The Yankees are “keeping tabs on” one of the best free agents remaining on the board, first baseman Chris Carter, and have had talks with agent Dave Stewart, sources told Jerry Crasnick of ESPN.com (Twitter link).
Even though he co-led the National League with 41 home runs last season, the 30-year-old Carter has struggled to generate strong interest since the Brewers non-tendered him in late November. Milwaukee would have owed Carter an estimated $8.1MM in arbitration in 2017, which the club deemed too rich for the flawed slugger. Few provide more thump than Carter, who has swatted at least 24 homers in each of his four full seasons, and he also brings above-average patience, having walked in 11.6 percent of career plate appearances. However, he has posted strikeout percentages in the low-30s and contact rates in the mid-60s in each of his major league seasons, leading to an unsightly .218 batting average and a below-average .314 on-base percentage. Moreover, the lumbering Carter doesn’t offer value as either a defender or baserunner, which has made it all the more difficult for him to find work this offseason.
As a right-handed hitter, Carter would complement the Yankees’ likely starting first baseman, the lefty-swinging Greg Bird, and give the team proven insurance if the latter struggles in his first full season. The 24-year-old Bird excelled over 178 plate appearances in 2015, his rookie year, but he missed all of last season after undergoing shoulder surgery. Another homegrown talent, the righty-hitting Tyler Austin, is primed to platoon with Bird, though he has only totaled 90 big league PAs and has two minor league options remaining. New York’s next best option is high-profile free agent signing Matt Holliday, but the longtime outfielder has minimal first base experience (10 games, all of which came last season) and is set to serve as the club’s designated hitter.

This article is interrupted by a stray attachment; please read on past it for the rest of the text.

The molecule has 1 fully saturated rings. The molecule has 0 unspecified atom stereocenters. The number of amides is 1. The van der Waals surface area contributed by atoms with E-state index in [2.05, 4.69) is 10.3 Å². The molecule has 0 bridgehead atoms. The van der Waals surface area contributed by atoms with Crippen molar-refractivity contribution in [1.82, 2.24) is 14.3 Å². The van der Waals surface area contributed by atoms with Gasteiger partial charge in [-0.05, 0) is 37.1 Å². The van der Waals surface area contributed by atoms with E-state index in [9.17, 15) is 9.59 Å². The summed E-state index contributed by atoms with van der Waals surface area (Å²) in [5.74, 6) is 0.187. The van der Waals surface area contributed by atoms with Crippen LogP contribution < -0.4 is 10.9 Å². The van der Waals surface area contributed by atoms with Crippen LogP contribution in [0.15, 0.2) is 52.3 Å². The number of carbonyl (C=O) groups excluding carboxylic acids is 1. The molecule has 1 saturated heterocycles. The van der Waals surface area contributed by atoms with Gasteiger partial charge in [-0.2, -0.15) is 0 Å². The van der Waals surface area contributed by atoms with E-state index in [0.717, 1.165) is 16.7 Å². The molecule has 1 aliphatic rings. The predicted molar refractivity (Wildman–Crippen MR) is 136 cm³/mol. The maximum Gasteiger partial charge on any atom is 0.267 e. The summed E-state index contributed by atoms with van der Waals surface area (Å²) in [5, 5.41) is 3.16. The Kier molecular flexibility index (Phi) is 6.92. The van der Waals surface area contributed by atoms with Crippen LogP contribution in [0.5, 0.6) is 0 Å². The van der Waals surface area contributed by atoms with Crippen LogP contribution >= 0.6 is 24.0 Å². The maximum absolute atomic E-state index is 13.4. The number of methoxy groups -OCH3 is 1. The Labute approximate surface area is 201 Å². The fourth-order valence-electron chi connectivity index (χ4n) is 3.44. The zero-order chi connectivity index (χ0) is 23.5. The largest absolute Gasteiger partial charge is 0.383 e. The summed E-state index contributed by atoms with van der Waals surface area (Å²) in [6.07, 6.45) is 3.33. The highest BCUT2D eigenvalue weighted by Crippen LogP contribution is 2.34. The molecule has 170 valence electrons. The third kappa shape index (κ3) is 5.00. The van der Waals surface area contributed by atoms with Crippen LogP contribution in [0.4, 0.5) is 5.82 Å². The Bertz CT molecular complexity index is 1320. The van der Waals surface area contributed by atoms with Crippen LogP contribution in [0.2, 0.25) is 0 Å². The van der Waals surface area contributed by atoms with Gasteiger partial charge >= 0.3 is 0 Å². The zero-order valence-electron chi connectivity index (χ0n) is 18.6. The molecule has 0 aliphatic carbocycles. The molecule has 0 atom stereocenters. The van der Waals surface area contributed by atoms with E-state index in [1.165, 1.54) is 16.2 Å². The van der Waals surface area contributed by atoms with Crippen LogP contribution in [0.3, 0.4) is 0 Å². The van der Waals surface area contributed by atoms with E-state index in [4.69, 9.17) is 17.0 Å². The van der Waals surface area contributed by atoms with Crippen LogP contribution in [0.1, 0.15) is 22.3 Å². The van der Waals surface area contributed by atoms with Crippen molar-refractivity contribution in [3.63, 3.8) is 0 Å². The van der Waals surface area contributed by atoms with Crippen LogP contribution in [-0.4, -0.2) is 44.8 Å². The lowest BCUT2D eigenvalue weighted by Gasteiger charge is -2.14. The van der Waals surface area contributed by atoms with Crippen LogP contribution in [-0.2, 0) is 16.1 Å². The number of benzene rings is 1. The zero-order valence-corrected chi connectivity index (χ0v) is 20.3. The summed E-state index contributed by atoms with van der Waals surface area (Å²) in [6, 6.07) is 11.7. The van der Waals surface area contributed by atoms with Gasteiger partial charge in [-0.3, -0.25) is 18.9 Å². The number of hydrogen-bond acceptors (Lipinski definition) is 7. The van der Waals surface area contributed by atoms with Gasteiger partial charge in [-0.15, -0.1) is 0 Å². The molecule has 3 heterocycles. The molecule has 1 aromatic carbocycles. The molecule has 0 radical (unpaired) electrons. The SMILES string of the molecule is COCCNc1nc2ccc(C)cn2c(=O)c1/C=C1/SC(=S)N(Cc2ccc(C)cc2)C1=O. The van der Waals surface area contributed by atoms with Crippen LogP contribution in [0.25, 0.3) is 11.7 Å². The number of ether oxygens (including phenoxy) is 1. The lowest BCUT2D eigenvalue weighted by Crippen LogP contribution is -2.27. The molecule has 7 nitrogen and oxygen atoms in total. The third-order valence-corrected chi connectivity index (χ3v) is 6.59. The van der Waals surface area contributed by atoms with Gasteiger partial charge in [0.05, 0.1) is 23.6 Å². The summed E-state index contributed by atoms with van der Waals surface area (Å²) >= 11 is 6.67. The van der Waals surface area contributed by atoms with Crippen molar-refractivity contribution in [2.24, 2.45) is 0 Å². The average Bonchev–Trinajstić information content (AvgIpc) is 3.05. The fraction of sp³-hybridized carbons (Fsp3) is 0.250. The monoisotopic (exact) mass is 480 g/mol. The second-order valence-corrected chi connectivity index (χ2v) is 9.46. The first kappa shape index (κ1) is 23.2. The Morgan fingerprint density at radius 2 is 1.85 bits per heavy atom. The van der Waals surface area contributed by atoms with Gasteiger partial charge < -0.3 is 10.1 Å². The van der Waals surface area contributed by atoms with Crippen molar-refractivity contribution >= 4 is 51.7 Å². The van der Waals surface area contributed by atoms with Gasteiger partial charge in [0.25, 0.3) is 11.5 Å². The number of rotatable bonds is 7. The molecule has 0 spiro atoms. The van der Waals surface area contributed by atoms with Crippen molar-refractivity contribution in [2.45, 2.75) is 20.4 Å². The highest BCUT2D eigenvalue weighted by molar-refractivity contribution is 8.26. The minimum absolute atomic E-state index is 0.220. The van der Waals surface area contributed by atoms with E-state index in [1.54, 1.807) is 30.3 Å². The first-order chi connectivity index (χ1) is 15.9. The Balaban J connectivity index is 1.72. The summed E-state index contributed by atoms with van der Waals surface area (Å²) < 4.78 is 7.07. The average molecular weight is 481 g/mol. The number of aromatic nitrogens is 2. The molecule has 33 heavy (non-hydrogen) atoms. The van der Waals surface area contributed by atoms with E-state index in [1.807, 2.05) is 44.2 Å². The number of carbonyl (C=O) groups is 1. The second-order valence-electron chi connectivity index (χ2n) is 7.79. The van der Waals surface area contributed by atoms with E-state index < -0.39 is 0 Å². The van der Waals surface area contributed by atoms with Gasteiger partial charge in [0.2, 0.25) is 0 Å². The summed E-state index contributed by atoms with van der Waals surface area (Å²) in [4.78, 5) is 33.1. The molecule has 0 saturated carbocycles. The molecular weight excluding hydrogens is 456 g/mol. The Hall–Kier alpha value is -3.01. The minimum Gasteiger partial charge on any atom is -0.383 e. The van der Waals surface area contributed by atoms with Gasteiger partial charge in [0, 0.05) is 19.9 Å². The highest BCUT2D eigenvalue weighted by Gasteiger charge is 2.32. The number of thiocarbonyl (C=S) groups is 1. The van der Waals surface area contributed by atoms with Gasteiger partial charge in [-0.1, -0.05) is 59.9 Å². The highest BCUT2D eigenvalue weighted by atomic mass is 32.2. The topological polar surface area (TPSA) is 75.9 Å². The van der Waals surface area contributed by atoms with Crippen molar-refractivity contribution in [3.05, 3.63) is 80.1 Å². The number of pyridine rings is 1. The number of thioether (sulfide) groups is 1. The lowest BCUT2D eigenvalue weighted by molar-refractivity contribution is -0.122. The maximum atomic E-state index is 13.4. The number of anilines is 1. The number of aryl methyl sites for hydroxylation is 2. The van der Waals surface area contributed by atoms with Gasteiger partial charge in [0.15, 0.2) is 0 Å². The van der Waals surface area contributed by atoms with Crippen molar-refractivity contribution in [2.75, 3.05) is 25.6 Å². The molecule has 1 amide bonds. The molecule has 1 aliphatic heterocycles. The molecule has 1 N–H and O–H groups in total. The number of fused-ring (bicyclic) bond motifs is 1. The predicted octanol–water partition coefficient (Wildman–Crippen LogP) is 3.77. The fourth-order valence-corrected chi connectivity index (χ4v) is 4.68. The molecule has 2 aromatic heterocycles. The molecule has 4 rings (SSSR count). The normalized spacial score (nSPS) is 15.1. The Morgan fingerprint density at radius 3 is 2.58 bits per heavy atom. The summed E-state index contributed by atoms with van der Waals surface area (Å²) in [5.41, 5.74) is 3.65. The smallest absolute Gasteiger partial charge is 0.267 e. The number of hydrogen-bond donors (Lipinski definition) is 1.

It’s worth noting, too, that the Yankees lack power threats outside of catcher Gary Sanchez, Holliday, Bird and unproven outfielder Aaron Judge, so picking up Carter – who paced the NL in ISO (.277) last season – would address that. The Yankees are mindful of the luxury tax, though, as Crasnick notes, which could prevent a deal from happening. As of now, Carter has several single-year offers worth $2.5MM to $3MM in hand, but he’s waiting for a more lucrative proposal to come along, per Bob Nightengale of USA Today (Twitter links).